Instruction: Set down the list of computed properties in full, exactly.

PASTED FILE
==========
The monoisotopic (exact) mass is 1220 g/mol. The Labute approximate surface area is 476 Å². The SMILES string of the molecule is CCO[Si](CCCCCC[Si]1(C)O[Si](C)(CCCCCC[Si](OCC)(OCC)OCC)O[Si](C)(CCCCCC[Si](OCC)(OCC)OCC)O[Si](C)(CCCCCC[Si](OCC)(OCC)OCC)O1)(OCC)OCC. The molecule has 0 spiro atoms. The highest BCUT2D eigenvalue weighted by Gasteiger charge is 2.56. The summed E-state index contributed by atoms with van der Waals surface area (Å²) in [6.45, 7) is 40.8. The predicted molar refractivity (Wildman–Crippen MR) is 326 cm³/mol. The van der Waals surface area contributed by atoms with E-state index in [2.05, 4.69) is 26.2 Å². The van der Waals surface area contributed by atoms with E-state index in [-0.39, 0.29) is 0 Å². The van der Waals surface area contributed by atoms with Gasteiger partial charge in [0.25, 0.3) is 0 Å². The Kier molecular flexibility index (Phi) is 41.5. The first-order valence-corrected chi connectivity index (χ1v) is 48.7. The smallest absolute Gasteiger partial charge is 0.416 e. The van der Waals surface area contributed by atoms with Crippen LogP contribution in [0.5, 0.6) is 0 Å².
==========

The monoisotopic (exact) mass is 1220 g/mol. The Labute approximate surface area is 476 Å². The SMILES string of the molecule is CCO[Si](CCCCCC[Si]1(C)O[Si](C)(CCCCCC[Si](OCC)(OCC)OCC)O[Si](C)(CCCCCC[Si](OCC)(OCC)OCC)O[Si](C)(CCCCCC[Si](OCC)(OCC)OCC)O1)(OCC)OCC. The molecule has 0 spiro atoms. The highest BCUT2D eigenvalue weighted by Gasteiger charge is 2.56. The summed E-state index contributed by atoms with van der Waals surface area (Å²) in [6.45, 7) is 40.8. The predicted molar refractivity (Wildman–Crippen MR) is 326 cm³/mol. The van der Waals surface area contributed by atoms with E-state index in [2.05, 4.69) is 26.2 Å². The van der Waals surface area contributed by atoms with E-state index in [-0.39, 0.29) is 0 Å². The van der Waals surface area contributed by atoms with Gasteiger partial charge in [0.25, 0.3) is 0 Å². The Kier molecular flexibility index (Phi) is 41.5. The first-order valence-corrected chi connectivity index (χ1v) is 48.7. The smallest absolute Gasteiger partial charge is 0.416 e. The van der Waals surface area contributed by atoms with Crippen LogP contribution in [0.5, 0.6) is 0 Å².